Kurt Heinrich Meyer or Kurt Otto Hans Meyer (29 September 1883 in Tartu, † 14 April 1952 in Menton) was a German chemist of Baltic origin.
Life and work
Meyer, the son of the pharmacologist Hans Horst Meyer, was a student from 1892 until 1901 in the “Gymnasium Philippinum” in Marburg, Germany. This was followed at first by studies in medicine, later in chemistry in Marburg (where Theodor Zincke was the professor), and in Leipzig, Freiburg, London, and Munich. In Leipzig, Meyer obtained his PhD in 1907 with the dissertation “Untersuchungen über Halochromie” (Research on Halochromie) under the direction of Arthur Hantzsch. Afterwards, following the advice of his father, he travelled to England to complement his education and worked for several months in the laboratory of Ernest Rutherford. After his return to Germany in 1891, he obtained the highest academic degree, the Habilitation, working under the direction of Adolf von Baeyer in Munich on the determination of the equilibrium of the Keto-enol tautomerism of ethyl acetoacetate. This was done through the determination of the Enol content in Keto-Enol-tautomerism equilibria via titration of bromine (“Ueber die Keto-Enol Tautomerie”). The Meyer-Schuster rearrangement and the "Meyer’s Back Titration" method bear his name.
In World War I, beginning in 1914, Meyer served as an officer in the artillery, however he was called in 1917 to carry out warfare research work in the Kaiser Wilhelm Society Institute in Berlin under the direction of Fritz Haber. After the end of the war he worked at the Ludwig Maximilian University of Munich under the direction of Richard Willstätter. After a few more years at the University, he moved in 1921 to the BASF AG in Ludwigshafen, where he was appointed as director of the Research laboratories. Here his interests were concerned with high Polymer chemistry. He worked in collaboration with Herman Francis Mark, whom he had brought into his institute. In 1929 he relinquished this position of director and in 1931 became Professor of organic and inorganic Chemistry at the University of Geneva in Switzerland. There, one of his long-time collaborators was A.J.A. van der Wijk. Among his many students and collaborators was Edmond H. Fischer, who obtained in 1992 the Nobel Prize in Physiology or Medicine he shared with Edwin G. Krebs. Fischer’s doctoral research was involved with the isolation and purification of the Alpha-amylase, where he confirmed its nature as that of a protein, and not of a polysaccharide.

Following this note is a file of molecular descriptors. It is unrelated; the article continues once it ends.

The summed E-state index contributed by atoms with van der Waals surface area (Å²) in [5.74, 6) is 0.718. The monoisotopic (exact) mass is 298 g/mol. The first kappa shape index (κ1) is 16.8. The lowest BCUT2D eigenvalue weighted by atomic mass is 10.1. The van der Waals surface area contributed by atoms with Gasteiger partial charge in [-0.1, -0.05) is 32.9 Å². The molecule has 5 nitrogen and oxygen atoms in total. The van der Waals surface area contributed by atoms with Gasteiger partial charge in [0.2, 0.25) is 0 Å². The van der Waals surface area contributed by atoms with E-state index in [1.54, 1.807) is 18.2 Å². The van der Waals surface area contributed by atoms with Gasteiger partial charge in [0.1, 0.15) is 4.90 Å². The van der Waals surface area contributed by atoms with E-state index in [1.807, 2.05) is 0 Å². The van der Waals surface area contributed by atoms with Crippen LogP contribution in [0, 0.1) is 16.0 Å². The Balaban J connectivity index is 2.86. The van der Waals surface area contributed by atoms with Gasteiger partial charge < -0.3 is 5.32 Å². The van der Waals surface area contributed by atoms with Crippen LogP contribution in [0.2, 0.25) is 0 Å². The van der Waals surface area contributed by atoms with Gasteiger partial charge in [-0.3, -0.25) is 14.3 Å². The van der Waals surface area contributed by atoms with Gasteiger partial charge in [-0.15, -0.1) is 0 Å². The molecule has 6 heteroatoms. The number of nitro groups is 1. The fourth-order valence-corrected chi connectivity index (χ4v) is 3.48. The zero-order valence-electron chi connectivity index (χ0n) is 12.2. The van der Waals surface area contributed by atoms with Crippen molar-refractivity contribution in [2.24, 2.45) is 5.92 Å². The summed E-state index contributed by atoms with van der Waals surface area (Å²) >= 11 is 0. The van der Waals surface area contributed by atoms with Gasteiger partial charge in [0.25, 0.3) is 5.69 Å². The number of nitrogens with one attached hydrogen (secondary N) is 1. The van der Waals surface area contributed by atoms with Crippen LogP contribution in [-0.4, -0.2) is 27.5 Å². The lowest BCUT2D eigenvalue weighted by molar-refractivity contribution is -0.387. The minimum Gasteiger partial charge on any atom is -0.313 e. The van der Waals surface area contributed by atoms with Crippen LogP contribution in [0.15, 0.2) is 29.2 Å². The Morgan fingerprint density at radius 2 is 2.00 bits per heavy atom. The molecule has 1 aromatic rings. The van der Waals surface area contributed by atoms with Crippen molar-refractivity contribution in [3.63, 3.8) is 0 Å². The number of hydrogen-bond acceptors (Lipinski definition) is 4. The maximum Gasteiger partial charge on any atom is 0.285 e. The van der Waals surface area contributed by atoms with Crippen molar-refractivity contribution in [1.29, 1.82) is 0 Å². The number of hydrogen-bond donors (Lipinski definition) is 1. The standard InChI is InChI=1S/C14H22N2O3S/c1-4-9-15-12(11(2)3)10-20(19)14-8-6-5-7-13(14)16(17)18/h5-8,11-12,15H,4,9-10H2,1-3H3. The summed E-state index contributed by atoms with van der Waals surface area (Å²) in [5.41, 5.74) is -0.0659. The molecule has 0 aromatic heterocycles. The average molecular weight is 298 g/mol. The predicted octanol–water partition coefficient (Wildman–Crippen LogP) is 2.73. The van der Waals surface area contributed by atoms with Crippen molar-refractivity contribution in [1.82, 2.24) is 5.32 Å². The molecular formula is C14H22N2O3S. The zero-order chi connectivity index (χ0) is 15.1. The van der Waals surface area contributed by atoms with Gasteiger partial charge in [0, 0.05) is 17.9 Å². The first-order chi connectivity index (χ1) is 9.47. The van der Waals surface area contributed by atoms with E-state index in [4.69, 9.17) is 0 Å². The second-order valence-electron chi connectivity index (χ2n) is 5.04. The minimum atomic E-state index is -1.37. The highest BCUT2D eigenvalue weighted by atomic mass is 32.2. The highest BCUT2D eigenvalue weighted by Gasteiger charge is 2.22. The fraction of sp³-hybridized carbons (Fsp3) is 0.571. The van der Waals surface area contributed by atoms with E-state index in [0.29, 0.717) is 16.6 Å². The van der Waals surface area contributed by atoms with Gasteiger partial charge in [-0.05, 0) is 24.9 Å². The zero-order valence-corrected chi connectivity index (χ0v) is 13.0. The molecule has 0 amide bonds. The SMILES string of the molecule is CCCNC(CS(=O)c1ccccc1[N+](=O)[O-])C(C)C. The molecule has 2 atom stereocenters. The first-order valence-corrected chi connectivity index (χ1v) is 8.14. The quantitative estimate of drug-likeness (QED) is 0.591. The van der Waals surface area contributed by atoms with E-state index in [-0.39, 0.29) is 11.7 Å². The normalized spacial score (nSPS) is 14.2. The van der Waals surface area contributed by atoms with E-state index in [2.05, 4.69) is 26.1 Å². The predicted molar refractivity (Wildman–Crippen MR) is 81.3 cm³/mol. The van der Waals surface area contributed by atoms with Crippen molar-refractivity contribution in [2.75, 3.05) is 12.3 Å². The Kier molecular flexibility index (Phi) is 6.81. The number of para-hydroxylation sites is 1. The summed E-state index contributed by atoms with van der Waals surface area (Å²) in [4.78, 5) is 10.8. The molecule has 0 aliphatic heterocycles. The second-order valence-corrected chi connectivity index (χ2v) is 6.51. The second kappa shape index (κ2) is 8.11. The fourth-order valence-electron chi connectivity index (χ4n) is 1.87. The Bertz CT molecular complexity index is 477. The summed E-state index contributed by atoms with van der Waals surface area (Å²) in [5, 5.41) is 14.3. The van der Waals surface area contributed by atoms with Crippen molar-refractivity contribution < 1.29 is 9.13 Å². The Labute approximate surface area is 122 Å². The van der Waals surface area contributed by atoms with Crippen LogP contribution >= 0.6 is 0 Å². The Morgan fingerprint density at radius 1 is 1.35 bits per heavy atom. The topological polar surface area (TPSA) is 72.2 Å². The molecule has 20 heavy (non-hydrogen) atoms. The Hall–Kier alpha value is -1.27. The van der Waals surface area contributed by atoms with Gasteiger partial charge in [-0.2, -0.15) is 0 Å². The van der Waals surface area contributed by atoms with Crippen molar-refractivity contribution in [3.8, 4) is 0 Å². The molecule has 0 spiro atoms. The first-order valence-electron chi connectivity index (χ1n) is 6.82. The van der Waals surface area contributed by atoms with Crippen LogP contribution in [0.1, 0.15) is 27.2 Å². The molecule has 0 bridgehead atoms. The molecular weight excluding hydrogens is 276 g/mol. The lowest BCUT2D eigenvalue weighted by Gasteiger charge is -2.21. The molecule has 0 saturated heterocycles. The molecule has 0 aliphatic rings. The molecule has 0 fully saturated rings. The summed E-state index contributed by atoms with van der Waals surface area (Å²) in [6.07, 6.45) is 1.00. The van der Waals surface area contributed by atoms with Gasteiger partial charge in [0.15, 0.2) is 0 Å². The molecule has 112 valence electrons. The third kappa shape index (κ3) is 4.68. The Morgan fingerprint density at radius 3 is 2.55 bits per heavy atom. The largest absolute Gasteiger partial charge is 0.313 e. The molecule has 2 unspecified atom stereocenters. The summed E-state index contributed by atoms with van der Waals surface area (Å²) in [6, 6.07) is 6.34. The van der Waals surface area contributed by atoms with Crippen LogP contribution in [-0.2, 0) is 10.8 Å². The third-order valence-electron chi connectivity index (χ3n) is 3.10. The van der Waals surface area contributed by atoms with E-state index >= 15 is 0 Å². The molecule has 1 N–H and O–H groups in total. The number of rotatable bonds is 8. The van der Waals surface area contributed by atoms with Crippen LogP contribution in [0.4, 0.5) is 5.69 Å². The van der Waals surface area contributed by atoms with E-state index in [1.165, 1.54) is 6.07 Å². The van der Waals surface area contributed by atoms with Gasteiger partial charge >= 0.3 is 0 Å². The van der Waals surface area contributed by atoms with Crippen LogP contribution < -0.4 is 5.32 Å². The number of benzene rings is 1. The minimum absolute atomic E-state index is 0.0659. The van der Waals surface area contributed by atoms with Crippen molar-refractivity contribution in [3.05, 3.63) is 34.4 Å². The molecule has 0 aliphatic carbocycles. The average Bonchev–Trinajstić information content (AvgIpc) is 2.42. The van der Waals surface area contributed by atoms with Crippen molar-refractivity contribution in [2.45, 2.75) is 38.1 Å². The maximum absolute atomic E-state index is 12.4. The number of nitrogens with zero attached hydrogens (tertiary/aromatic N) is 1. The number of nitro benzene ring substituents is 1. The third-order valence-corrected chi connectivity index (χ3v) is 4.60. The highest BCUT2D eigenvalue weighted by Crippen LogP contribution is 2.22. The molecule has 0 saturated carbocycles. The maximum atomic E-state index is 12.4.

Meyer died in 1952 on a vacation in Menton, France. His son, Horst Meyer, studied at the universities of Geneva and Zürich and since 1959 has been a professor of physics – emeritus since 2005 - at Duke University in Durham, North Carolina.